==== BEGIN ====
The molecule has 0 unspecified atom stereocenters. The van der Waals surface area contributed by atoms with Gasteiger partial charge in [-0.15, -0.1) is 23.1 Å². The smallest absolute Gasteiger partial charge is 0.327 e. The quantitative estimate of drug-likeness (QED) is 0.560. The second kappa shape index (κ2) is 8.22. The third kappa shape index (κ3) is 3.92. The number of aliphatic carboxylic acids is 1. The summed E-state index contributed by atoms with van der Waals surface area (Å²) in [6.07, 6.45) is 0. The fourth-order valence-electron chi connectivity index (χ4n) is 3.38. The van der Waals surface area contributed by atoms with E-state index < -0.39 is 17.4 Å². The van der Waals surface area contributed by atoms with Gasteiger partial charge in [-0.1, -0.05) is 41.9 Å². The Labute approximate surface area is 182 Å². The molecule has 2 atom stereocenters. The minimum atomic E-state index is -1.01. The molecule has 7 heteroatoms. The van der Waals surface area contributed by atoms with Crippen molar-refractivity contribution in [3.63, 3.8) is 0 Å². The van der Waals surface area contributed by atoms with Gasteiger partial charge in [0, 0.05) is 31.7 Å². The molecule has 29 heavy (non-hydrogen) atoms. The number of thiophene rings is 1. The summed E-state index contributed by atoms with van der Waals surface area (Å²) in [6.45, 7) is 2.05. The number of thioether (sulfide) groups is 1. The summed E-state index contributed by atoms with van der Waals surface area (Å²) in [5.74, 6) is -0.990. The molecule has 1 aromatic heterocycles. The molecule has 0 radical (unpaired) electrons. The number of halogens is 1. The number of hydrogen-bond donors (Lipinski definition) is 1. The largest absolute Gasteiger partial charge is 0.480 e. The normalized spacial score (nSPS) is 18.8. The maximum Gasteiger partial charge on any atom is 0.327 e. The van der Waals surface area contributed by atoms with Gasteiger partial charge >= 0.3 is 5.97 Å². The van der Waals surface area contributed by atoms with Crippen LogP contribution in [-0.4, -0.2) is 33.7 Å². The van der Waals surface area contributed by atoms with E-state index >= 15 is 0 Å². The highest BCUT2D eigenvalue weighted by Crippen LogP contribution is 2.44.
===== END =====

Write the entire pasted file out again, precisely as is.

The molecule has 0 unspecified atom stereocenters. The van der Waals surface area contributed by atoms with Gasteiger partial charge in [-0.15, -0.1) is 23.1 Å². The smallest absolute Gasteiger partial charge is 0.327 e. The quantitative estimate of drug-likeness (QED) is 0.560. The second kappa shape index (κ2) is 8.22. The third kappa shape index (κ3) is 3.92. The number of aliphatic carboxylic acids is 1. The summed E-state index contributed by atoms with van der Waals surface area (Å²) in [6.07, 6.45) is 0. The fourth-order valence-electron chi connectivity index (χ4n) is 3.38. The van der Waals surface area contributed by atoms with E-state index < -0.39 is 17.4 Å². The van der Waals surface area contributed by atoms with Gasteiger partial charge in [-0.1, -0.05) is 41.9 Å². The Labute approximate surface area is 182 Å². The molecule has 2 atom stereocenters. The minimum atomic E-state index is -1.01. The molecule has 7 heteroatoms. The van der Waals surface area contributed by atoms with Crippen molar-refractivity contribution in [3.63, 3.8) is 0 Å². The van der Waals surface area contributed by atoms with Gasteiger partial charge in [0, 0.05) is 31.7 Å². The molecule has 29 heavy (non-hydrogen) atoms. The number of thiophene rings is 1. The summed E-state index contributed by atoms with van der Waals surface area (Å²) in [6.45, 7) is 2.05. The number of thioether (sulfide) groups is 1. The summed E-state index contributed by atoms with van der Waals surface area (Å²) in [5.74, 6) is -0.990. The molecule has 1 aromatic heterocycles. The molecule has 0 radical (unpaired) electrons. The number of halogens is 1. The number of hydrogen-bond donors (Lipinski definition) is 1. The largest absolute Gasteiger partial charge is 0.480 e. The normalized spacial score (nSPS) is 18.8. The maximum Gasteiger partial charge on any atom is 0.327 e. The van der Waals surface area contributed by atoms with Gasteiger partial charge >= 0.3 is 5.97 Å². The van der Waals surface area contributed by atoms with Crippen LogP contribution in [-0.4, -0.2) is 33.7 Å². The van der Waals surface area contributed by atoms with E-state index >= 15 is 0 Å². The highest BCUT2D eigenvalue weighted by Crippen LogP contribution is 2.44.